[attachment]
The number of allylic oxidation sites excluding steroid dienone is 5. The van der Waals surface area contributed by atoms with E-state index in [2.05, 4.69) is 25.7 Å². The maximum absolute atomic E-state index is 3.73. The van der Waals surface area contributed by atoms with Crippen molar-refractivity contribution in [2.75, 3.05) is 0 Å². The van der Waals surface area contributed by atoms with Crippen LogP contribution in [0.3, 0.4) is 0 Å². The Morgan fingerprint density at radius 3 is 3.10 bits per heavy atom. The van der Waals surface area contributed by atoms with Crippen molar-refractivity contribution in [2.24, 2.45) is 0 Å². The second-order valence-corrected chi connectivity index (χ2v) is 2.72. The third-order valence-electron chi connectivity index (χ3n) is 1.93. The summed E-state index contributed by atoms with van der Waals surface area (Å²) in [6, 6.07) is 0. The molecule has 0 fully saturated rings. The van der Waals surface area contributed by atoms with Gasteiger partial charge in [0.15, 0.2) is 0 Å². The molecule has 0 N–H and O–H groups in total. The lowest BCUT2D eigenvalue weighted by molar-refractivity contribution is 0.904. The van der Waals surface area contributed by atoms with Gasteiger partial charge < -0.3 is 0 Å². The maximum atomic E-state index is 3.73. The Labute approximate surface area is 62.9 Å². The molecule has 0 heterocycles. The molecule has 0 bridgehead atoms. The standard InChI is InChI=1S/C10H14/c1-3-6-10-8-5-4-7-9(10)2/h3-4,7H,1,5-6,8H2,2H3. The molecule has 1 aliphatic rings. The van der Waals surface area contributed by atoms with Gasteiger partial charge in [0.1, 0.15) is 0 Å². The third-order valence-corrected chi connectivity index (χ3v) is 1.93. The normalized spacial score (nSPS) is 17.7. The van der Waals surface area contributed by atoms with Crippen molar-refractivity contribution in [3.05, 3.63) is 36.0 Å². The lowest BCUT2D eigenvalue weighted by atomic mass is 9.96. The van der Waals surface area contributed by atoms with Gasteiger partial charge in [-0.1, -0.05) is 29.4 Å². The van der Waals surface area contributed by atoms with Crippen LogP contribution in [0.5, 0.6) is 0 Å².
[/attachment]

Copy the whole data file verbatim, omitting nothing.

The number of allylic oxidation sites excluding steroid dienone is 5. The van der Waals surface area contributed by atoms with E-state index in [2.05, 4.69) is 25.7 Å². The maximum absolute atomic E-state index is 3.73. The van der Waals surface area contributed by atoms with Crippen molar-refractivity contribution in [2.75, 3.05) is 0 Å². The van der Waals surface area contributed by atoms with Crippen LogP contribution in [0.3, 0.4) is 0 Å². The Morgan fingerprint density at radius 3 is 3.10 bits per heavy atom. The van der Waals surface area contributed by atoms with Crippen molar-refractivity contribution in [2.24, 2.45) is 0 Å². The second-order valence-corrected chi connectivity index (χ2v) is 2.72. The third-order valence-electron chi connectivity index (χ3n) is 1.93. The summed E-state index contributed by atoms with van der Waals surface area (Å²) in [6, 6.07) is 0. The molecule has 0 fully saturated rings. The van der Waals surface area contributed by atoms with Gasteiger partial charge in [0.15, 0.2) is 0 Å². The molecule has 0 N–H and O–H groups in total. The lowest BCUT2D eigenvalue weighted by molar-refractivity contribution is 0.904. The van der Waals surface area contributed by atoms with Gasteiger partial charge < -0.3 is 0 Å². The maximum atomic E-state index is 3.73. The Labute approximate surface area is 62.9 Å². The molecule has 0 heterocycles. The molecule has 0 bridgehead atoms. The standard InChI is InChI=1S/C10H14/c1-3-6-10-8-5-4-7-9(10)2/h3-4,7H,1,5-6,8H2,2H3. The molecule has 1 aliphatic rings. The van der Waals surface area contributed by atoms with Gasteiger partial charge in [0.1, 0.15) is 0 Å². The third-order valence-corrected chi connectivity index (χ3v) is 1.93. The normalized spacial score (nSPS) is 17.7. The van der Waals surface area contributed by atoms with Crippen molar-refractivity contribution in [3.05, 3.63) is 36.0 Å². The lowest BCUT2D eigenvalue weighted by atomic mass is 9.96. The van der Waals surface area contributed by atoms with Gasteiger partial charge in [-0.1, -0.05) is 29.4 Å². The van der Waals surface area contributed by atoms with Crippen LogP contribution in [0.5, 0.6) is 0 Å².